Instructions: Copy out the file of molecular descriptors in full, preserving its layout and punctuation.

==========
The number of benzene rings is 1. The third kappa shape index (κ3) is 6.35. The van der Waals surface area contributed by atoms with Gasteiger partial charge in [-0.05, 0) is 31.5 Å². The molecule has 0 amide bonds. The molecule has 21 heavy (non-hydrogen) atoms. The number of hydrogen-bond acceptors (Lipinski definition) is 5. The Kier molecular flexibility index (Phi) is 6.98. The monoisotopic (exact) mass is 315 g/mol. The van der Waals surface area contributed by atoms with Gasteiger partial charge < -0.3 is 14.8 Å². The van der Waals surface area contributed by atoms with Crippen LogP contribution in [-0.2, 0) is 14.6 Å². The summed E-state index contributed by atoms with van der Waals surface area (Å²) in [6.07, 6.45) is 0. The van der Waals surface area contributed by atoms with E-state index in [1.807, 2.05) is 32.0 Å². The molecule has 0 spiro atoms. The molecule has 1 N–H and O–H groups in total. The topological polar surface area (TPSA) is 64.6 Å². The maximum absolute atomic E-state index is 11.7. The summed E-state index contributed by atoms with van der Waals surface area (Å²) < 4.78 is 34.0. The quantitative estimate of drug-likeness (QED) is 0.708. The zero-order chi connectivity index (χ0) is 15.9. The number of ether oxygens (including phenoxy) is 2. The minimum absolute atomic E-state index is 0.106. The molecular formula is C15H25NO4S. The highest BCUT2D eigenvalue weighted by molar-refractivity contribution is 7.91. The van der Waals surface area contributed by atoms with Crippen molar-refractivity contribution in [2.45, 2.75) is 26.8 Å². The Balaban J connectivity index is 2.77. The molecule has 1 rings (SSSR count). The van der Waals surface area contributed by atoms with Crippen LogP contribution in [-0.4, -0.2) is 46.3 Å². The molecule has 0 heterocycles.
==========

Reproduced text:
The number of benzene rings is 1. The third kappa shape index (κ3) is 6.35. The van der Waals surface area contributed by atoms with Gasteiger partial charge in [-0.05, 0) is 31.5 Å². The molecule has 0 amide bonds. The molecule has 21 heavy (non-hydrogen) atoms. The number of hydrogen-bond acceptors (Lipinski definition) is 5. The Kier molecular flexibility index (Phi) is 6.98. The monoisotopic (exact) mass is 315 g/mol. The van der Waals surface area contributed by atoms with Gasteiger partial charge < -0.3 is 14.8 Å². The van der Waals surface area contributed by atoms with Crippen LogP contribution in [-0.2, 0) is 14.6 Å². The summed E-state index contributed by atoms with van der Waals surface area (Å²) in [6.07, 6.45) is 0. The van der Waals surface area contributed by atoms with E-state index in [1.807, 2.05) is 32.0 Å². The molecule has 0 spiro atoms. The molecule has 1 N–H and O–H groups in total. The topological polar surface area (TPSA) is 64.6 Å². The maximum absolute atomic E-state index is 11.7. The summed E-state index contributed by atoms with van der Waals surface area (Å²) < 4.78 is 34.0. The quantitative estimate of drug-likeness (QED) is 0.708. The zero-order chi connectivity index (χ0) is 15.9. The number of ether oxygens (including phenoxy) is 2. The minimum absolute atomic E-state index is 0.106. The molecular formula is C15H25NO4S. The highest BCUT2D eigenvalue weighted by molar-refractivity contribution is 7.91. The van der Waals surface area contributed by atoms with Crippen molar-refractivity contribution in [2.45, 2.75) is 26.8 Å². The Balaban J connectivity index is 2.77. The molecule has 1 rings (SSSR count). The van der Waals surface area contributed by atoms with Crippen LogP contribution in [-0.4, -0.2) is 46.3 Å². The molecule has 0 heterocycles.